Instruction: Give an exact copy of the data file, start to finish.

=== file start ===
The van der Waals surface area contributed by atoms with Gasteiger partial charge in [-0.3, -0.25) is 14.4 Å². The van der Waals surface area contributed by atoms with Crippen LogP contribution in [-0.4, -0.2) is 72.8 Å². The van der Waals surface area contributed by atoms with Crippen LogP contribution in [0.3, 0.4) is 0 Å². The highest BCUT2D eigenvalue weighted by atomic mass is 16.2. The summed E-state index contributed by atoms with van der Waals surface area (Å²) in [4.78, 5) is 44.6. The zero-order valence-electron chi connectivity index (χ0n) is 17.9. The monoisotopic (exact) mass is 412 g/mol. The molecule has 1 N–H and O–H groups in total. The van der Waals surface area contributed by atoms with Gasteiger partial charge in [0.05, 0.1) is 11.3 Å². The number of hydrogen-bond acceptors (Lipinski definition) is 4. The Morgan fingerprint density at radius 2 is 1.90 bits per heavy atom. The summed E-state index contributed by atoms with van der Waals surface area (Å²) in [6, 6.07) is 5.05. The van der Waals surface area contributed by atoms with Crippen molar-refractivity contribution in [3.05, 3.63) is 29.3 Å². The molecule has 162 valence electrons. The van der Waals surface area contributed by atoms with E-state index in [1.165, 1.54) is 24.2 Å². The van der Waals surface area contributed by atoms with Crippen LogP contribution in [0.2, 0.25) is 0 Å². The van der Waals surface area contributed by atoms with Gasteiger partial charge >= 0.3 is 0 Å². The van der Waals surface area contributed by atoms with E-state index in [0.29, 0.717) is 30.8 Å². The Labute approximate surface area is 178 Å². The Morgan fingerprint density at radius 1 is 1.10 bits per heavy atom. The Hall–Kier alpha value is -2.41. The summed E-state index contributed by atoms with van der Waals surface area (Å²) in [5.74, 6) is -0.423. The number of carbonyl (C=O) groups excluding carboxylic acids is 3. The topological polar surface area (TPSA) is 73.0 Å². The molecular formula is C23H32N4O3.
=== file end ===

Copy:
The van der Waals surface area contributed by atoms with Gasteiger partial charge in [-0.3, -0.25) is 14.4 Å². The van der Waals surface area contributed by atoms with Crippen LogP contribution in [-0.4, -0.2) is 72.8 Å². The van der Waals surface area contributed by atoms with Crippen LogP contribution in [0.3, 0.4) is 0 Å². The highest BCUT2D eigenvalue weighted by atomic mass is 16.2. The summed E-state index contributed by atoms with van der Waals surface area (Å²) in [4.78, 5) is 44.6. The zero-order valence-electron chi connectivity index (χ0n) is 17.9. The monoisotopic (exact) mass is 412 g/mol. The molecule has 1 N–H and O–H groups in total. The van der Waals surface area contributed by atoms with Gasteiger partial charge in [0.05, 0.1) is 11.3 Å². The number of hydrogen-bond acceptors (Lipinski definition) is 4. The Morgan fingerprint density at radius 2 is 1.90 bits per heavy atom. The summed E-state index contributed by atoms with van der Waals surface area (Å²) in [6, 6.07) is 5.05. The van der Waals surface area contributed by atoms with Crippen molar-refractivity contribution in [3.05, 3.63) is 29.3 Å². The molecule has 162 valence electrons. The van der Waals surface area contributed by atoms with E-state index in [1.165, 1.54) is 24.2 Å². The van der Waals surface area contributed by atoms with Crippen LogP contribution in [0.2, 0.25) is 0 Å². The van der Waals surface area contributed by atoms with Gasteiger partial charge >= 0.3 is 0 Å². The van der Waals surface area contributed by atoms with E-state index in [0.29, 0.717) is 30.8 Å². The Labute approximate surface area is 178 Å². The Morgan fingerprint density at radius 1 is 1.10 bits per heavy atom. The Hall–Kier alpha value is -2.41. The summed E-state index contributed by atoms with van der Waals surface area (Å²) in [5.74, 6) is -0.423. The number of carbonyl (C=O) groups excluding carboxylic acids is 3. The topological polar surface area (TPSA) is 73.0 Å². The molecular formula is C23H32N4O3.